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Panasonic SDR-SW20 Waterproof Camcorder review




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Panasonic SDR-SW20 Waterproof Camcorder
  • Panasonic SDR-SW20 Waterproof Camcorder
  • Panasonic SDR-SW20 Waterproof Camcorder
  • Panasonic SDR-SW20 Waterproof Camcorder
  • Panasonic SDR-SW20 Waterproof Camcorder
  • Panasonic SDR-SW20 Waterproof Camcorder
  • Panasonic SDR-SW20 Waterproof Camcorder
  • Panasonic SDR-SW20 Waterproof Camcorder
  • Panasonic SDR-SW20 Waterproof Camcorder
  • Panasonic SDR-SW20 Waterproof Camcorder
  • SDR-SW20 Digital Camcorder (16:9 - 2.7" Color LCD)


Our Score:


Panasonic has a reputation for getting tough with its products. Its range of hardened portable computing devices has become legendary. Now it has applied this experience to its camcorders. The result is the SDR-SW20. It's like the dinky SDR-S7, only waterproof, dustproof, and designed to endure a bit of rough treatment. It can be dropped from heights of up to 1.2m yet survive unscathed, and remain watertight down to depths of 1.5m.

The SW20's build quality is reassuringly robust. The brushed silvery and black plastic feels very solid, although the overall weight is about 60g heavier than the SDR-S7. It's about 1cm wider and longer, too, but would still just about fit in a trouser pocket. To maintain its water and dust resistance, the SW20 has much sturdier panels on its ports than a regular camcorder, and each one has a rubber seal.

The catches are also quite hard to open accidentally. Unsurprisingly, the ports hidden therein don't include microphone or headphone jacks - you wouldn't be able to use them underwater anyway. For similar reasons, there is no accessory shoe either. But the lens itself has no cover, instead being protected by a small window of toughened glass. This will need regular cleaning if you really do shoot underwater regularly.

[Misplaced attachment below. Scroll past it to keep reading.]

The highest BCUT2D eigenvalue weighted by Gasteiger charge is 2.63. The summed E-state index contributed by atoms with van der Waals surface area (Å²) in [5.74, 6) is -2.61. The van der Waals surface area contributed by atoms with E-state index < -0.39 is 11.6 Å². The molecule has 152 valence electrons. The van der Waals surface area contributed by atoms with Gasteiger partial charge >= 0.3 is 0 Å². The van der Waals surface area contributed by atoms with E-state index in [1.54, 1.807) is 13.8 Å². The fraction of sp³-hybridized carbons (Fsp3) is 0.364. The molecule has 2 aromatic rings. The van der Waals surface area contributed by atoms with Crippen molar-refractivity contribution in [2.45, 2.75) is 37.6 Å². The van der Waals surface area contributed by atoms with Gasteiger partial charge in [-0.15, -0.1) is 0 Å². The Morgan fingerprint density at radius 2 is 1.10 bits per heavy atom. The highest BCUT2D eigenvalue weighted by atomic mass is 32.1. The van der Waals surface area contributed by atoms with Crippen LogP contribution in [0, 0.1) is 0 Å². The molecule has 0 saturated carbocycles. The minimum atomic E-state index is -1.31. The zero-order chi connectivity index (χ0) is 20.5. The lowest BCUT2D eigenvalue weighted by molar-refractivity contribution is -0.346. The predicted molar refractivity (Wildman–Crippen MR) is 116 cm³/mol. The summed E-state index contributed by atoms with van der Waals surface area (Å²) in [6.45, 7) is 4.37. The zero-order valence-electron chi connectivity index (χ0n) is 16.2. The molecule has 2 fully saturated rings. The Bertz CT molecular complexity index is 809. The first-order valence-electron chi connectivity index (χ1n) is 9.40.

Other than the toughened casing, however, the SW20 has essentially the same specification as the SDR-S7. It's built around a 1/6in CCD sensor with a gross 800,000 pixels, although only 400,000 of these are used for video in 4:3 mode, and only 350,000 in 16:9 mode. Still images can be snapped at 640 x 480, which is surpassed by a lot of camera phones these days - even Apple's iPhone.

The SW20 records standard definition video, but at the slightly non-standard resolution of 704 x 576, rather than the usual 720 x 576. Three levels of compression are available. The top XP mode runs at 10Mbits/sec, whilst the just passable SP mode uses half that. The heavily compressed LP mode consumes 2.5Mbits/sec, but you would only want to use that if image quality is not a major concern and you need to record many hours of footage. Video is stored on an SDHC card, although none is supplied so you will need to factor this into the price. A 16GB card will hold over three hours of footage even in XP mode, so you probably won't feel the need to shoot at any of the lower quality settings anyway.

Yousuf Vadachia

July 22, 2008, 12:16 am